There are societal benefits to collecting a lot of data, but there are also risks. My personal view is that we can mitigate a lot of the risks by making sure the data doesn’t get stored forever, and is responsibly discarded. Moreover, there are probably ways to get the value of the data, even in aggregate form, without building dossiers on every mere mortal on planet, so we should invest more in those.
However, how we can generate, send over, and store that data is also a personal question. It’s tempting and largely valid to point the lens of scrutiny on those who have the data and the power, but as individuals, we are also responsible. We control what apps we use, and what we do with them. It’s fun to enjoy the fruits of technology, but part of the entry fee is to be a knowledgable consumer of it.
What I’m Reading
A Spreadsheet Way of Knowledge: There’s no end to how people use and abuse spreadsheets. Steve Ballmer, reportedly, uses Excel as a personal calendar, and I’ve met people who use it to track the personal favors they’ve given and received in a Google Spreadsheet. Fun! There are few pieces of software that have changed our world as deeply and widely as spreadsheets. They are everywhere, and they model not just our businesses but our life, our thinking. This is a good historical narrative on how they came out to be.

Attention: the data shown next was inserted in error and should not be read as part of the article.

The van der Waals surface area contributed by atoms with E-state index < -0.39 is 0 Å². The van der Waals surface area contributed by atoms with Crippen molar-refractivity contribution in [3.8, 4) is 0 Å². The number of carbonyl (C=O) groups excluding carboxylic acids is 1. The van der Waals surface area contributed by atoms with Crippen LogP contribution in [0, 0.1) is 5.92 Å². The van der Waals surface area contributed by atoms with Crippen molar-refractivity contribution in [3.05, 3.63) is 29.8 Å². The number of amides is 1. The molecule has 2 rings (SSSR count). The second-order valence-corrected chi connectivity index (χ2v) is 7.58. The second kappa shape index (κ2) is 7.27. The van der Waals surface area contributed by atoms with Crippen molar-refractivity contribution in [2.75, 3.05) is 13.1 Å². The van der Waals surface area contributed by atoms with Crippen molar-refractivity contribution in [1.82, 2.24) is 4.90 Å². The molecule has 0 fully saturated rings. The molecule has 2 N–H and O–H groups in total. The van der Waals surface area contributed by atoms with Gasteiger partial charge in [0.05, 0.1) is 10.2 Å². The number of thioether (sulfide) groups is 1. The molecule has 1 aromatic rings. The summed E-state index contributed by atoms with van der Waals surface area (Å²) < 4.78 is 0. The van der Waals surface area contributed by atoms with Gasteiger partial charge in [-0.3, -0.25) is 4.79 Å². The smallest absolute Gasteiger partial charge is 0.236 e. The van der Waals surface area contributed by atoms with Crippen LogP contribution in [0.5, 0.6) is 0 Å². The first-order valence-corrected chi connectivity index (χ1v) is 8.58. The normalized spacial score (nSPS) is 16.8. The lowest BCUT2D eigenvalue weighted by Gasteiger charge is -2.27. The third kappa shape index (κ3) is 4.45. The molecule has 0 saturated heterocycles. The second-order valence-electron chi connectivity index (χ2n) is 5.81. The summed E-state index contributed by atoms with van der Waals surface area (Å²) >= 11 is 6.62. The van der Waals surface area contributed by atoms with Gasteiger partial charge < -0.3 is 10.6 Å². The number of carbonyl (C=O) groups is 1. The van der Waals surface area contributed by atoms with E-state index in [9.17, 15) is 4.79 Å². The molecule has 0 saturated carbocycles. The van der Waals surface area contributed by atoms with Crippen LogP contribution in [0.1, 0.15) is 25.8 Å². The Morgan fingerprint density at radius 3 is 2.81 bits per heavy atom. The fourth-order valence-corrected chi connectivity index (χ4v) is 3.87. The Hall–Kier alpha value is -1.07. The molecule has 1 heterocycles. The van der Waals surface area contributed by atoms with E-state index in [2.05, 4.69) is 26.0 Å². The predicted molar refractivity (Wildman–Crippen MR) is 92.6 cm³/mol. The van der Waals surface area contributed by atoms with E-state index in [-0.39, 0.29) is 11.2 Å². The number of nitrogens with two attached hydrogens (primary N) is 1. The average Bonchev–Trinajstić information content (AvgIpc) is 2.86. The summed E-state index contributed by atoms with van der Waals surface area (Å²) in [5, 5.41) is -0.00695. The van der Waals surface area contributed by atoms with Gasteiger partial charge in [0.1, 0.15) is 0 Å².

[…] He ran fifteen different scenarios on his computer, including one in which he took the money set aside for renovation and invested it elsewhere. What Maxwell found was startling: Not only would renovation be foolhardy, but “even the ‘best case’ showed I’d get nearly as good a rate of a return on my investment in a money market fund as staying in the restaurant business.” Get out of the restaurant business! the spreadsheet said. What the spreadsheet left out, of course was the unquantifiable emotional factor — Maxwell loved what he did. He kept the restaurant (though scuttled the renovation)
How to Hire: There are many ways tech companies compete with each other, but there’s no competition like there’s one for talent. It’s hard to hire good people, harder to keep the better ones. But then, there are few more important decisions than who to hire and how. What’s a company, other than a bunch of people working together on a shared mission? This is a good talk by the Carta CEO in text format about how the company makes decisions. Nothing too controversial, but it’s a good overview and some bits are interesting.
I want to repeat this point. We are increasing overhead by 50% because we failed to execute. It is not something to be proud of. It is humbling to go back to the labor market, hat-in-hand, asking for help. We did this when we hired you. We asked each of you to help us. You did not need us. There are plenty of great jobs. But we needed you. And thank goodness you came. We wouldn’t be here without you. But each of you was hired because the team before you failed to execute without you. And this is still true today.